In the midst of a global energy crisis Europe is preparing to enter the winter with its lowest reserves of gas in at least 10 years. For the UK, which has some of the continent’s lowest gas storage capacity, the drawing in of colder months has left households even more vulnerable to the risk of shortages. The UK’s stores hold enough gas to meet the demand of four to five winter days, or just 1% of Europe’s total available storage. The Netherlands has capacity more than nine times the UK’s, while Germany’s is 16 times the size. Britain’s continental neighbours also have lower gas market prices. However, according to the business secretary, Kwasi Kwarteng, any connection drawn between soaring prices and meagre storage levels is a “red herring”. “There’s no way that any storage in the world will mitigate a quadrupling of the gas price in four months, as we’ve seen,” he told MPs this week. “The answer to this is getting more diverse sources of supply, more diverse sources of electricity, through non-carbon sources.”
Guardian 24th Sept 2021 read more »
Charles Moore: Our energy system is no longer reliable or rational. It is almost bound, barring some technological miracle, to grow more unreliable and more expensive for the foreseeable future. Which is another way of saying that we shall grow poorer. The latest rush to the petrol pumps may truly be the result of temporary shortage – the lack of HGV drivers – and therefore no more than irritating. But the relationship between our net-zero policies and power generation is another matter. In his exuberant speech to the UN general assembly this week, the Prime Minister renamed himself “Boreas” Johnson in honour of the North wind and the “great forests of beautiful wind turbines on the drowned prairies of Doggerland beneath the North Sea”. But he was speaking just after the first three weeks of our British September had produced the lowest wind in that month for five years – 1,082 GWh, compared with 2,652 GWh over the same period in 2020. It remains stubbornly the case that wind (and sun) varies. The resulting intermittency has to be made up by other means to keep electricity flowing – in our case, generation by gas. Otherwise we have no security of supply. Because we have allowed ourselves to be so exposed to short-term variations in gas prices, with so little storage, this is blindingly expensive, and we are nearly 50 per cent gas import-dependent. Britain has a policy of buying in distress and so is in no position to get a good price.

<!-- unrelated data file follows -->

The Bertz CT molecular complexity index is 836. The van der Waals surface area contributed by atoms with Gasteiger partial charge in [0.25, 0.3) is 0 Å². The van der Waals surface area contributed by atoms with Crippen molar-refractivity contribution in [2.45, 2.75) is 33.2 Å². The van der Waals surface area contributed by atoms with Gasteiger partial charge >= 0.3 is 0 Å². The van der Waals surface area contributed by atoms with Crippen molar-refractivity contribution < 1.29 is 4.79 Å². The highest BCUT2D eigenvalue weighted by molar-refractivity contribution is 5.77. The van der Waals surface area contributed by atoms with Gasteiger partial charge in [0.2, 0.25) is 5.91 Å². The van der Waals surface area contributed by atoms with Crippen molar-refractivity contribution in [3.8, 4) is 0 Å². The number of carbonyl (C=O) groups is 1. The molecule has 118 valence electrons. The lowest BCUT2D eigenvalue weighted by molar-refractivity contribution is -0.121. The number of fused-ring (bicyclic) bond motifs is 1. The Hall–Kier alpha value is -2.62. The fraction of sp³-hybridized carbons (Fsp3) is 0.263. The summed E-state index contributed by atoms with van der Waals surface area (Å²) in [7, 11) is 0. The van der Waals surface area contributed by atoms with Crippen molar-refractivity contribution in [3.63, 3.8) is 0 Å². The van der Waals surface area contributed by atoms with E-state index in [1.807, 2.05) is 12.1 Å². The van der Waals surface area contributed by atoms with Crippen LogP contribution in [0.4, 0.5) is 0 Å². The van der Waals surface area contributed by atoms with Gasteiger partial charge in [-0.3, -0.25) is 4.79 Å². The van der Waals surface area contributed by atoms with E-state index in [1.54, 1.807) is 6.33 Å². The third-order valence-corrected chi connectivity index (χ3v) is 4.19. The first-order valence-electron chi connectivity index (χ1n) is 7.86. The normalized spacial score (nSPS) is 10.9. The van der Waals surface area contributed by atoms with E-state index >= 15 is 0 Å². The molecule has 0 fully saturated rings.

Telegraph 24th Sept 2021 read more »
Households are facing soaring bills as power prices surge, but savvy DIY investors could soften the blow by seeking to profit from the energy supply crunch. Last week’s fire at a National Grid substation in Ashford, coupled with Britain’s meagre gas reserves, has left the UK economy exceptionally vulnerable to an extreme global supply squeeze that has sent the price of power surging. UK gas prices have risen nearly five-fold over the past year. Futures contracts for natural gas, to be delivered next month, rose to 189.7p per therm this week, up from 38p a year ago. That has led to a surge in the price of wholesale energy in Britain, which last week spiked to 29 times its average in 2021.
Telegraph 25th Sept 2021 read more »
British Gas has abandoned its long-standing opposition to the energy price cap and admitted that “price regulation has helped the consumer”. Chris O’Shea, the boss of Britain’s biggest energy supplier, also blamed the smaller companies that are going bust for their own demise and warned that households faced a bill of hundreds of millions of pounds for the costs that British Gas is incurring by taking on their customers. He said that well-run firms of any size should be able to withstand soaring wholesale prices and he called for stronger regulation to prevent more suppliers failing.
Times 25th Sept 2021 read more »
If Britain runs short of gas this winter, ministers won’t be able to claim they weren’t warned. Over the past decade industrial groups and independent experts have argued repeatedly for more gas storage to prevent supply shocks. Those warnings have fallen on deaf ears, leaving Britain’s storage capacity to dwindle to one of the lowest in Europe. Now, as a global gas shortage sends prices to record highs, experts have warned that this could be the winter those decisions come back to bite.
Times 25th Sept 2021 read more »